A mere 100 miles from Shanghai, it's something of a surprise that Hangzhou has been able to maintain its own distinct identity in the face of its neighbor's rapid success. But that's just what this city has done, adding just the right mix of modernity to balance 2,000 years of history and tradition.
Hangzhou is the capital of its province, and as such it's one of the most important regional shopping centers. Tourists will find a mix of modern shops and traditional markets with just enough atmosphere to keep everything interesting.
Hangzhou is less than an hour from Shanghai by high-speed rail, a fact that's partly responsible for the obvious modern edge to this traditional and historic city. Even better, visitors find that the city is highly accessible and easily explored. Tourists are in a great position to learn the local customs without fear that their own foreign customs will be misinterpreted.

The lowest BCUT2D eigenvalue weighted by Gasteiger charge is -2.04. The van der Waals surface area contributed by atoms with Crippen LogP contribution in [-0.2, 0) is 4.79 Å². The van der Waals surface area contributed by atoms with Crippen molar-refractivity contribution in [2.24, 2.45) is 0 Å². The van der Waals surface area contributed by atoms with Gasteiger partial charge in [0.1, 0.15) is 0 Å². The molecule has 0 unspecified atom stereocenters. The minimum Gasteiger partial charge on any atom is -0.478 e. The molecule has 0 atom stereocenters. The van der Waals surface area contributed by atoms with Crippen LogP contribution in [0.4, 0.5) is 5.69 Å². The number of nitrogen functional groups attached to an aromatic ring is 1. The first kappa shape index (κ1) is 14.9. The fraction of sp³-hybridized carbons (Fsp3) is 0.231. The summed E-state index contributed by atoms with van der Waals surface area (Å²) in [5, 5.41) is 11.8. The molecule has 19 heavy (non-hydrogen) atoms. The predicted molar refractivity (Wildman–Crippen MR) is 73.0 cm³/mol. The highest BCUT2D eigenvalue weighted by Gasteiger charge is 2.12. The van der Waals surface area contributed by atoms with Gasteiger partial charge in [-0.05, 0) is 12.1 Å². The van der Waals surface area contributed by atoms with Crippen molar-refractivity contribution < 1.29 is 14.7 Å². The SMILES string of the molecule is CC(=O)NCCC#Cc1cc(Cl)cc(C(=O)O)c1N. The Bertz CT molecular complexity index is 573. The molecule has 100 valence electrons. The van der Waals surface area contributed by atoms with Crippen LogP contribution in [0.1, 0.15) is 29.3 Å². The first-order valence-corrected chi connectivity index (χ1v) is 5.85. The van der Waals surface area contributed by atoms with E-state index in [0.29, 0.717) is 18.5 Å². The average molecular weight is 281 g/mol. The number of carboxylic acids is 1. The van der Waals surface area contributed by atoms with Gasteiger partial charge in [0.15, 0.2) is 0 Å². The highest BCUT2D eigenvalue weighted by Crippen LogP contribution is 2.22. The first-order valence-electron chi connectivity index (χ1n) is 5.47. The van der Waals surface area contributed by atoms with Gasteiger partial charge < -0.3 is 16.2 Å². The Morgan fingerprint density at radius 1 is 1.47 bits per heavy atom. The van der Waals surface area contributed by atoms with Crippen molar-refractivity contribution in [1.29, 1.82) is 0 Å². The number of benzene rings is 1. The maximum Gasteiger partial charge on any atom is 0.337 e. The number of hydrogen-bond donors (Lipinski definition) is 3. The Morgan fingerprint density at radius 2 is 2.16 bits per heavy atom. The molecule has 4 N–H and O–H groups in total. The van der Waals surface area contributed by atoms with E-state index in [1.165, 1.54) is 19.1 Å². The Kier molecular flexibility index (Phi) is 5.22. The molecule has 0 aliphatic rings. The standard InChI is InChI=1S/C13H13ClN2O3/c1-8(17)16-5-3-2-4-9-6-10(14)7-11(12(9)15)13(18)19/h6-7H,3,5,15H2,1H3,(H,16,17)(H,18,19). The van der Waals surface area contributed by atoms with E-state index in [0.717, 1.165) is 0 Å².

The major sites in Hangzhou are situated around West Lake. There are several parks and gardens, some boasting pagodas, tea houses or temples. Tea is also grown in the area and depending on the season, visitors may see the tea being harvested or processed.
Hangzhou is a culinary hotspot in China. In fact, the cuisine of Zhejiang Province is praised as one of China's eight greatest culinary traditions, leaving plenty of incentive for restaurants to perfect age-old recipes.
There is plenty to keep visitors occupied in Hangzhou, from outdoor daytime activities like cycling and boating to more cosmopolitan pursuits after hours. The city has a well-established night scene with a mix of clubs, bars and restaurants that cater for a diverse crowd.
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